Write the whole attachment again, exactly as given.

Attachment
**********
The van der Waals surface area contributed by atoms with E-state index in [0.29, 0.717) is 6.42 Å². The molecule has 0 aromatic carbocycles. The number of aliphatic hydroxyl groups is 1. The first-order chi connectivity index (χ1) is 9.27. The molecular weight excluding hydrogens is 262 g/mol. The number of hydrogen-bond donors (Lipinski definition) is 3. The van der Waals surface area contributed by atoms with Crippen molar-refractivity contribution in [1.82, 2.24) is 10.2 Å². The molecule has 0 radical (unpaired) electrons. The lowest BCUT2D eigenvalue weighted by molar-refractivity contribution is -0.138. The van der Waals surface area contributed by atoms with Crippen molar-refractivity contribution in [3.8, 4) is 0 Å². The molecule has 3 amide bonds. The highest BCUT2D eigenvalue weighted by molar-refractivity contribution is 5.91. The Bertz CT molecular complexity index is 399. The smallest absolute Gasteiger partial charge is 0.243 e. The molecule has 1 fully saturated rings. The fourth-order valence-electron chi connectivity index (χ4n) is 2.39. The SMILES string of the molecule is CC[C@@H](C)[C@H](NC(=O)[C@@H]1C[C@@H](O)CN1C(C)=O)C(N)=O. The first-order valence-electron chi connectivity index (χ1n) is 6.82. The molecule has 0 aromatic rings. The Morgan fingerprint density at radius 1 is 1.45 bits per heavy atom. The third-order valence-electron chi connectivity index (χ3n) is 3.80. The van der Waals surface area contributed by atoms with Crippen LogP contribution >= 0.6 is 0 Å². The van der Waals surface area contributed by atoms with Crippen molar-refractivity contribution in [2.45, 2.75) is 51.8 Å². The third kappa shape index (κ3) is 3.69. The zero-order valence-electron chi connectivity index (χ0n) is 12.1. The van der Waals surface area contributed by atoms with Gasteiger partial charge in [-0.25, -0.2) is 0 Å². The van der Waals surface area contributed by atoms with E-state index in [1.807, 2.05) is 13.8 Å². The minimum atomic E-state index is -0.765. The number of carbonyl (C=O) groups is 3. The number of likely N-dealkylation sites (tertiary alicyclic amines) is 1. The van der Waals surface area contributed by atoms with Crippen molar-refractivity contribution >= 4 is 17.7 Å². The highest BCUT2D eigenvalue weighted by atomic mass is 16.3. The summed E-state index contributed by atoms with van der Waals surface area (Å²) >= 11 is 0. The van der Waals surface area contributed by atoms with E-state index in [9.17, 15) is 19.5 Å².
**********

The van der Waals surface area contributed by atoms with E-state index in [0.29, 0.717) is 6.42 Å². The molecule has 0 aromatic carbocycles. The number of aliphatic hydroxyl groups is 1. The first-order chi connectivity index (χ1) is 9.27. The molecular weight excluding hydrogens is 262 g/mol. The number of hydrogen-bond donors (Lipinski definition) is 3. The van der Waals surface area contributed by atoms with Crippen molar-refractivity contribution in [1.82, 2.24) is 10.2 Å². The molecule has 0 radical (unpaired) electrons. The lowest BCUT2D eigenvalue weighted by molar-refractivity contribution is -0.138. The van der Waals surface area contributed by atoms with Crippen molar-refractivity contribution in [3.8, 4) is 0 Å². The molecule has 3 amide bonds. The highest BCUT2D eigenvalue weighted by molar-refractivity contribution is 5.91. The Bertz CT molecular complexity index is 399. The smallest absolute Gasteiger partial charge is 0.243 e. The molecule has 1 fully saturated rings. The fourth-order valence-electron chi connectivity index (χ4n) is 2.39. The SMILES string of the molecule is CC[C@@H](C)[C@H](NC(=O)[C@@H]1C[C@@H](O)CN1C(C)=O)C(N)=O. The first-order valence-electron chi connectivity index (χ1n) is 6.82. The molecule has 0 aromatic rings. The Morgan fingerprint density at radius 1 is 1.45 bits per heavy atom. The third-order valence-electron chi connectivity index (χ3n) is 3.80. The van der Waals surface area contributed by atoms with Crippen LogP contribution >= 0.6 is 0 Å². The van der Waals surface area contributed by atoms with Crippen molar-refractivity contribution in [2.45, 2.75) is 51.8 Å². The third kappa shape index (κ3) is 3.69. The zero-order valence-electron chi connectivity index (χ0n) is 12.1. The van der Waals surface area contributed by atoms with Gasteiger partial charge in [-0.25, -0.2) is 0 Å². The van der Waals surface area contributed by atoms with E-state index in [1.807, 2.05) is 13.8 Å². The minimum atomic E-state index is -0.765. The number of carbonyl (C=O) groups is 3. The number of likely N-dealkylation sites (tertiary alicyclic amines) is 1. The van der Waals surface area contributed by atoms with Crippen molar-refractivity contribution >= 4 is 17.7 Å². The highest BCUT2D eigenvalue weighted by atomic mass is 16.3. The summed E-state index contributed by atoms with van der Waals surface area (Å²) >= 11 is 0. The van der Waals surface area contributed by atoms with E-state index in [9.17, 15) is 19.5 Å².